). Although it is relatively easy to predict the presence or absence of these genes in a particular organism, their functional role in acetate or propionate activation cannot be elucidated based on sequence analysis alone, and genetic studies have revealed that there is no “universal” strategy for acetate/propionate activation. For example, the AK-PTA pathway activates both acetate and propionate in C. glutamicum, whereas enteric bacteria primarily utilize the ACS/propionyl-CoA synthetase pathway for acetate/propionate activation (
M. smegmatis encodes homologues of the reversible AK-PTA pathway as well as acyl-activating enzymes that could function as ACS or propionyl-CoA synthetase (or both). Our proteomics analysis revealed that abundance of AK (MSMEG_0784) and PTA (MSMEG_0783) was similar in cells grown on glucose, acetate, or propionate as the sole carbon source. However, putative acyl-CoA synthetases were more abundant under acetate (MSMEG_5650 and MSMEG_6179) or propionate (MSMEG_5650) growth conditions (Fig. 5 and supplemental Table S3). Deletion of MSMEG_6179 in M. smegmatis indeed leads to a growth defect when acetate is used as a carbon source (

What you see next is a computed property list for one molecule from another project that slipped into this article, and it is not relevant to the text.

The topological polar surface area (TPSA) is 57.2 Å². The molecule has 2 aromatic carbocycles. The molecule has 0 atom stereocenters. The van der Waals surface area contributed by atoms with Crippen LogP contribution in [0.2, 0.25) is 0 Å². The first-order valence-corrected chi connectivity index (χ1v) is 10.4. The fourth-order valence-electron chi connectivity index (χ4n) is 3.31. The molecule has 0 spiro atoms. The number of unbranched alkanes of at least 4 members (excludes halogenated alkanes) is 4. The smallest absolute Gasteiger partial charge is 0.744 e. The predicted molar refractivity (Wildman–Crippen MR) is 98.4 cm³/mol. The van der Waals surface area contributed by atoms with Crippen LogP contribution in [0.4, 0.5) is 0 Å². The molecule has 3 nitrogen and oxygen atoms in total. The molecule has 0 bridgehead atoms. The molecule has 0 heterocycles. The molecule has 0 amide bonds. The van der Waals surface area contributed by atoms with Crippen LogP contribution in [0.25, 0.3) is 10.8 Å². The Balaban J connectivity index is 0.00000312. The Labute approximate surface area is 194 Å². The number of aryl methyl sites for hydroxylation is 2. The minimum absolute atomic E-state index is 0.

). The residual growth of this strain could be due to activation of the MSMEG_5650 or the AK-PTA pathway. Recent biochemical studies have hinted at a role of differential acylation of lysine residues in controlling the activity of acyl-activating enzymes (
). However, no change in the abundance pattern was observed for lysine acyltransferase (MSMEG_5458) or deacylase (MSMEG_5175) when bacteria were grown on glucose, acetate, or propionate as the carbon source.